Later during the same third day of Brutal assaulting, Obituary showed everyone that Death metal is not all about blasting mechanical double bass drums at breakneck speed. It’s about the dirge and the creepy tone of the guitars. Too bad the wait between each break was a bit too long and silent but otherwise the Floridian reminded to everyone in attendance where Death metal comes from with songs as catchy and deadly as the teeth of a Floridian crocodile.
Sigh concluded my experience of the third day with their mix of schlock rock and old school Heavy metal in the vein of Venom. I will always miss the early days of the band but I’m not sure a Black metal side of their discography would be as entertaining in a live setting. Singer, flutist and songwriter Mirai Kawashima and vocalist and saxophonist Dr. Mikannibal form an excellent duo of ring leaders while the trio behind them plays every tune expertly. After six years since their last appearance at the Brutal Assault, it was a pleasure to hear again Introitus – Kyrie and Midnight sun but I still hope to see them incorporate songs from Imaginery soniscapes.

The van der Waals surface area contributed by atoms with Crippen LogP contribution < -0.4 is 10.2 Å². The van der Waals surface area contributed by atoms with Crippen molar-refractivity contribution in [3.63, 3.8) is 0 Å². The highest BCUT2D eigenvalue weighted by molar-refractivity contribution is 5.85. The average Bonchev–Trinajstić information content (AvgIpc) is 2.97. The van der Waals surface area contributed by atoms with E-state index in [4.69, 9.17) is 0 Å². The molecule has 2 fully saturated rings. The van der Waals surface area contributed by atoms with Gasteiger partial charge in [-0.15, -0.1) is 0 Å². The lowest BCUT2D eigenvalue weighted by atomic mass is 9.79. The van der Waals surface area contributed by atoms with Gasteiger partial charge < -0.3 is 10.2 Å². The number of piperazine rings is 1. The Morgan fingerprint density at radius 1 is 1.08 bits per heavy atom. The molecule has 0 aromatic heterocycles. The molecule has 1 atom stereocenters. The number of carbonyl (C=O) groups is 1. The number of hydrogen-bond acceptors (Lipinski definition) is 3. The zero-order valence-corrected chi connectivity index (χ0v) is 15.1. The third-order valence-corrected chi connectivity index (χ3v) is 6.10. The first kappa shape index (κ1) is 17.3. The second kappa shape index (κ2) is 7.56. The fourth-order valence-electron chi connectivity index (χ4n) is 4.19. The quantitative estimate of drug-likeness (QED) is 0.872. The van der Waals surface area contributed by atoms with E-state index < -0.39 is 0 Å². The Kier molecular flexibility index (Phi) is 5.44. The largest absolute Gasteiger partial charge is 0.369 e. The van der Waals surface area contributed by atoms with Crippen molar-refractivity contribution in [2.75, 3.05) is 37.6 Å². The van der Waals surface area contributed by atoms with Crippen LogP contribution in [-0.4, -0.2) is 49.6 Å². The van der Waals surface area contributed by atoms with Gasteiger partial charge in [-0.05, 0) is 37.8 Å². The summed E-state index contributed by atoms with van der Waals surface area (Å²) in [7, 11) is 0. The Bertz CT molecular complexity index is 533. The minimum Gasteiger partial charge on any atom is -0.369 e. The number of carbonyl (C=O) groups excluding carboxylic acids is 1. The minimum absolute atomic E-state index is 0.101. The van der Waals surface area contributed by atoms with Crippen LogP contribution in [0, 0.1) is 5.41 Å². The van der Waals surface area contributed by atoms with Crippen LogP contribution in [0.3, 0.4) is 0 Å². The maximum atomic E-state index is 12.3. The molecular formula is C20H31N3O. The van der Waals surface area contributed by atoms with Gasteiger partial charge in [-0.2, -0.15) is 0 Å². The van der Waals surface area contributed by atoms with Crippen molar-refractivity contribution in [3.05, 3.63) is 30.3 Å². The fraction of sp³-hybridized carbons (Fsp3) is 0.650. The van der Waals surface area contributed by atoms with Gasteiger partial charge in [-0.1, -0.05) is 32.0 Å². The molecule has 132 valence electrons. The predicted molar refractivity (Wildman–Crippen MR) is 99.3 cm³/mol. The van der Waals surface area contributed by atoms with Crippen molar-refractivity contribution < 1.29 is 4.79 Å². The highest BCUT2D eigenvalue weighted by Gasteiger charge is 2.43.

I should almost have skipped Antigama‘s set since drummer Krzysztof « Sivy » Bentkowski had exited the band but I still had picked up their last two release, both quite disappointing compared to the madness of Warning, Resonance and Zeroland, and expected to hear some tunes from these albums. Sadly, the subtleties of the drums were covered by a wall of mechanic double bass where once stood a precise and almost clinical attack. After trying to decipher some of the insanity of old I had to walk away disappointed.
Immolation offered an excellent performance in London at the Incineration fest but I expected a repeat of the monstrous show they had offered the Brutal Assault previously. However, with one guitarist down, their sound was much less impressive and left a gaping hole that even the smile of guitarist Robert Vigna could not fill.
Finally, the local heroes of Jig Ai performed a satisfying set for all fans of gore grind but while people were headbanging joyfully I could not help but hear all the nu metal riffs in their repertoire. Groovy grindcore and groove oriented Metal share this love as part of their DNA and although it doesn’t make them bedfellows, it still makes them annoying to my ears.